mango peruvian cuisine's lomo saltado photo by carmen troesser

4 classic Peruvian recipes for a taste of Lima

A trip to Global Foods Market in Kirkwood is all you need to bring a little Peru home with ingredients like giant corn and spicy-fruity ají chilies you need to recreate key basic dishes. 

A Peruvian groundcherry related to the tomatillo, an aguaymento looks like a small yellow tomato and has a sweet, mildly tart flavor. Sungold cherry tomatoes make a good substitute. 

Ají Amarillo*
One of Peru’s cornerstone ingredients, ají amarillo is a bright orange, fruity and medium-spicy chili that lends a comforting warmth to sauces, stews and soups. Substitution is tricky, since you either have to sacrifice the ají amarillo’s fruity flavor or go with a pepper with far more heat. The best heat alternative is a serrano. For the closest flavor, go with a habanero or scotch bonnet. 

Ají Limo*
Ají limo chilies are small and come in a variety of colors. The flavor is fruity and spicier than the ají amarillo. Ají limos are often used in ceviche and other fish dishes. Habaneros are a viable replacement in recipes. 

Ají Rocoto*
Resembling a small bell pepper, rocotos pack a heavy heat punch. They are one of the oldest domesticated chili peppers. Try fresno chilies if you need a substitute. 

Also known as Peruvian corn, choclo has large kernels with a starchier texture and less sweet flavor than the typical North American sweet corn. Conventional American corn has a different character, but will serve in recipes calling for choclo in a pinch.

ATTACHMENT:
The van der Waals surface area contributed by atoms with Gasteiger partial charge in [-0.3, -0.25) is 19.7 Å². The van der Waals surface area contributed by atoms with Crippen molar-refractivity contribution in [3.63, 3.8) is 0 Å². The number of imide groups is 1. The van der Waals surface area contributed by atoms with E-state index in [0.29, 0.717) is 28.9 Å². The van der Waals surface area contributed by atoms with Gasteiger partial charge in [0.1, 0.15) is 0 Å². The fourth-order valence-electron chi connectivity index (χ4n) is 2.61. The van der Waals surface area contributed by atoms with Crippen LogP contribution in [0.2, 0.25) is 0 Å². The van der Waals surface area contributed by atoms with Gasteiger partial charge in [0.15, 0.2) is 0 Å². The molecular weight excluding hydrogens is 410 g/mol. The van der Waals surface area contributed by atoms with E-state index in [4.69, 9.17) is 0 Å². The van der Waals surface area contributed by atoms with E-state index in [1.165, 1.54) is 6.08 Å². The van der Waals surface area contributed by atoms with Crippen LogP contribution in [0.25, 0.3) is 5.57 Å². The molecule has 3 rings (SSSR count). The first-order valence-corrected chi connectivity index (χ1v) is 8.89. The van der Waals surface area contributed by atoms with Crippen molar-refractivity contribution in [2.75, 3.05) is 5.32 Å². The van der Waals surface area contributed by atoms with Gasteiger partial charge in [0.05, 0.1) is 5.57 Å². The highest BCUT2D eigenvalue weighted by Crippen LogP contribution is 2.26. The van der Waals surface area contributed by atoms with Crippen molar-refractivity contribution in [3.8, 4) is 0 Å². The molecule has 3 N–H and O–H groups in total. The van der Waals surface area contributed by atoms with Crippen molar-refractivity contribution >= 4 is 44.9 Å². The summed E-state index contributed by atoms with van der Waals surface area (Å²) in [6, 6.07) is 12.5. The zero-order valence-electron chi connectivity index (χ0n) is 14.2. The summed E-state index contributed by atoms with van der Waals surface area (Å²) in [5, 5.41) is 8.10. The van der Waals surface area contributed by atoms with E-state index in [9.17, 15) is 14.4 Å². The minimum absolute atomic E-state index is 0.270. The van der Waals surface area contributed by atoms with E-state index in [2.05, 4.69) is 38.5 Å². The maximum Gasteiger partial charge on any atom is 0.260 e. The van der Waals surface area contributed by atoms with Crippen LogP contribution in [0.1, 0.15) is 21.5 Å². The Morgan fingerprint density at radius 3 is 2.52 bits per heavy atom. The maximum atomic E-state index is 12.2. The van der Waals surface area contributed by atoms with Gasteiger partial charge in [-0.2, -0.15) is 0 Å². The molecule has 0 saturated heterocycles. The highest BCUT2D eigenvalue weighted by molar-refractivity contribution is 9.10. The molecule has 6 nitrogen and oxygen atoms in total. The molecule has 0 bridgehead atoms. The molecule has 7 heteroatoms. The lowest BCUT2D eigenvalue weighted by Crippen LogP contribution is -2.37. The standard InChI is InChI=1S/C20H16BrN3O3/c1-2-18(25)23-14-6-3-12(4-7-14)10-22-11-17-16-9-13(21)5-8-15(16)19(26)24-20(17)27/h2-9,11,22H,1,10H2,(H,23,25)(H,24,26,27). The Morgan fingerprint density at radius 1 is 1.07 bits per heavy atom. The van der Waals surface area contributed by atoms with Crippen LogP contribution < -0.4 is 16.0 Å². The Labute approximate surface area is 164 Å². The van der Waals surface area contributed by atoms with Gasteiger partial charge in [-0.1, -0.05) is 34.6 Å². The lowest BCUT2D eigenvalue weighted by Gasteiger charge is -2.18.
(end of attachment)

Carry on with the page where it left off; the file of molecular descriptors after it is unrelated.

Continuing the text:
Also known as Peruvian black mint, this herb is used to flavor a variety of dishes. A member of the marigold family, it has notes of mint, tarragon, basil and lime. Huacatay is often available in Latin grocery stores as a paste. A mixture of fresh mint and basil will serve if you can’t find huacatay. 

*Available frozen, jarred or dried at Global Foods Market.

ceviche // photo by carmen troesser


Courtesy of La Mar’s Gastón Acurio
4 Servings

Peru’s national dish, ceviche is raw fish “cooked” in a sour, spicy marinade called leche de tigre. Red onions add pungency, while steamed corn and sweet potato add an addicting starchy counterpoint to the ultra fresh fish.

1 small sweet potato, peeled
1 ear choclo or corn
1 lb. fluke, flounder or sole, cut into ½-inch cubes
1 aji limo or aji amarillo, minced
Large handful fresh cilantro, chopped
2 cloves garlic, minced
Kosher salt, to taste
Juice of 4 lemons
1 cup leche de tigre (recipe follows)
1 red onion, thinly sliced

• Fit a steamer basket into a large pot. Add 1 inch water and bring to a boil. Add the sweet potato, then lower the heat to a simmer, cover and cook until tender, 20 to 30 minutes. Transfer to a plate to cool.

• If needed, add more water to the pot and return to a boil. Add the corn and steam until tender but still crisp, 2 to 3 minutes. Transfer to a plate to cool.

• Cut the potato into large chunks and the corn into quarters.

• In a large bowl, toss the fish with the aji, cilantro, garlic and salt. Add the leche de tigre.

• Stir the lemon juice into the ceviche along with about half the red onion. Taste, and adjust seasoning if necessary.